Friday, January 22, 2010

Father of the Documentary

This week, I will reflect on the NFB documentary Grierson. First, though, the results of the Kaiser Family Foundation study, Generation M(2), released this past week, look very interesting – and in some ways, worrisome. I will, however, reserve further comment until after I have read the report more fully.

The documentary Grierson by the National Film Board of Canada was very interesting and had much to offer for thought and reflection. First, it was another example of the influence of Canadians and Canadian Institutions on many aspects of modern life. The documentary also exposed me to another person who was ahead of his time, much like Leo Vygotsky, whose work on child development and learning in the early 20th century still is in use today. While Vygotsky’s work was lost then rediscovered after his death. Grierson’s ideas took hold and had effect immediately. It is interesting how ‘new’ ideas are not always new.

I was struck by many of Grierson’s ideas explored in the documentary. The major accomplishment was how he took a fledgling new media, film, and came up with a new application for it, the documentary. His idea to use film to promote social democracy was groundbreaking. He saw the application of this medium for education and saw the importance of education to promote social justice – a current catchword in today’s schools. This new use of film was used to teach about and empower the common person. His idea of using the new films in schools and in public spaces, especially the latter, was very prophetic. Much of the promise of new technology in education is this very idea – to allow all persons the opportunity to be heard, to empower people and expose us to new points of view. This ideal may still not be realized, after all there is much disparity in access, know how, and control, however, the potential is there if used properly. I wonder what Grierson would make of our new media, of modern television and the Internet? YouTube, for example, allows anyone to post and there is a lot of ‘junk’ there, yet there are also gems that teach and have powerful messages for tolerance and understanding.

Another telling point about Grierson that was shared in the doc. was that he was not about the gadgets and technology itself, but rather about how to make use of it. This is the attitude promoted today about educational technology; that it is about the learning, not the technology itself.

One more thing that struck me, as Gary noted in discussion, is the effect that McCarthyism had on many people, including Grierson. His ideas did indeed promote the everyday man, yet the attack on Grierson in the communist ‘witch hunt’ of the fifties, shows how fear could be used to blind people to ideas and thinking that may speak against or threaten the existing power structure.

Grierson was surely ahead of his time, a visionary. Examining the past helps understand the now and the future and allows us to pause, reflect and learn.


  1. Lev Vygotsky is one of my eduactional heros. His ideas of social constructivism are as natural to learning as breathing is to life. Bruner's constructivism is different, more about individual inquiry and discovery, meaning being made using already established cognitions. Without social learning, Bruner's constructivism still may be possible (we always look around, hear sounds, smell, etc.), but it is better to know how to talk before actually trying to read a book. If knowledge were not first socially constructed, how would people learn how to talk and subsequently read and write?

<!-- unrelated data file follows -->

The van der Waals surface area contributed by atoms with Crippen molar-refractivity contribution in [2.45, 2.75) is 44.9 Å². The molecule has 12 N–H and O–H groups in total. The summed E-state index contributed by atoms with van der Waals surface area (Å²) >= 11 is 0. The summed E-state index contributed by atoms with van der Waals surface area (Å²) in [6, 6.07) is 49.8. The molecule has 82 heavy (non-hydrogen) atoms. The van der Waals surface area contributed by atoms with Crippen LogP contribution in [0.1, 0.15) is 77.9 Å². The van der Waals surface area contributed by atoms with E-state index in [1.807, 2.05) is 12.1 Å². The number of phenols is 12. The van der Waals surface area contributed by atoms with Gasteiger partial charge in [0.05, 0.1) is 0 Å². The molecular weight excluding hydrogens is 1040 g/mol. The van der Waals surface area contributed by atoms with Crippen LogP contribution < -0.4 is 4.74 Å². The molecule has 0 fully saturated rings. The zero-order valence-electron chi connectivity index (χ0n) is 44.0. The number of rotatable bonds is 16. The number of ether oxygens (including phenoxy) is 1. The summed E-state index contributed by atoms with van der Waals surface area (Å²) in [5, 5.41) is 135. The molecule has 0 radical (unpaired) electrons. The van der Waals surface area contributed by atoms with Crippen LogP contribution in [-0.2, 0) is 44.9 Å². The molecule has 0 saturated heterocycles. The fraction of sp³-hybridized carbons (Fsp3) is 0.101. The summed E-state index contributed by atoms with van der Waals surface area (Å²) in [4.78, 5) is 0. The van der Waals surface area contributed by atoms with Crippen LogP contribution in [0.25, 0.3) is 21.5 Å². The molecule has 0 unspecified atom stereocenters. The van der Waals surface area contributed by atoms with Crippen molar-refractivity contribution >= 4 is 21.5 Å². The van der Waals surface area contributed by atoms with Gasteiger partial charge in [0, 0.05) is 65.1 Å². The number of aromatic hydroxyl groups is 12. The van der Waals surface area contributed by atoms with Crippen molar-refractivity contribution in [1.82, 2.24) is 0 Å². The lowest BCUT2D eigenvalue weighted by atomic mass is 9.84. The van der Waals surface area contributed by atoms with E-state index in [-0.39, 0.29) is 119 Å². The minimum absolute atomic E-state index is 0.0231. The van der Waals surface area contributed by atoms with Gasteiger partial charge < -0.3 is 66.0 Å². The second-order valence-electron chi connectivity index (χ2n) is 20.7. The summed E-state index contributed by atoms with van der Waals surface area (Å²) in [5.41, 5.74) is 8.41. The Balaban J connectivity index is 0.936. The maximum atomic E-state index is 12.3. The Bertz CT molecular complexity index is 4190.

I would like to watch Grierson again. The idea of film used to empower people is a powerful one. I agree fully, Mike, that YouTube contains a mountain of junk, but as you say, there is good stuff there too. What YouTube represents for citizen journalism is fantastic, but people do need to know which information is reliable. Knowing how to make use of the "tools" may be said to be the essence of educational technology.

    I've always liked watching good documentary film. Is there anything quite like "reality" TV? Good animation maybe... like the vignette we saw at the beginning of class.

  2. Leo Vygotsky spells it out well. Culture and learning. Took me back, years in the typical African village setting where TV, radio and traditional media did not exist but some forms of media and culture was cooked to introduce learning, life skills and values to young people. Then, it would be tales by moonlight, stories tacitly handed down from generation to generation. Plays and theatrics, dances and arts. Lots to learn from in those settings. They represented our traditional media of today. Grierson used what was culturally available in his day and transformed it into new forms - documentary. Our discussions about gadgets, technologies, etc, and how they influence learning this past week should perhaps be seen as new culture. And maybe we can leverage this knowledge to produce new forms of learning. Just thinking...!

  3. Good thoughts, Ben. Good thoughts. Your telling of the learning in the African village really stirs the imagination. Thank-you!

  4. A comment on Ben's comment....that is a great way to learn Ben. Learning should include more of storytelling, dance or any type of art. It allows for authentic learning experiences that are real NOT virtual! Thanks for sharing that.

  5. Mike I checked out the link to the "Clever Sheep" blog that you passed along. It's great! Thanks. Important to keep the things he mentions in mind when working with technology.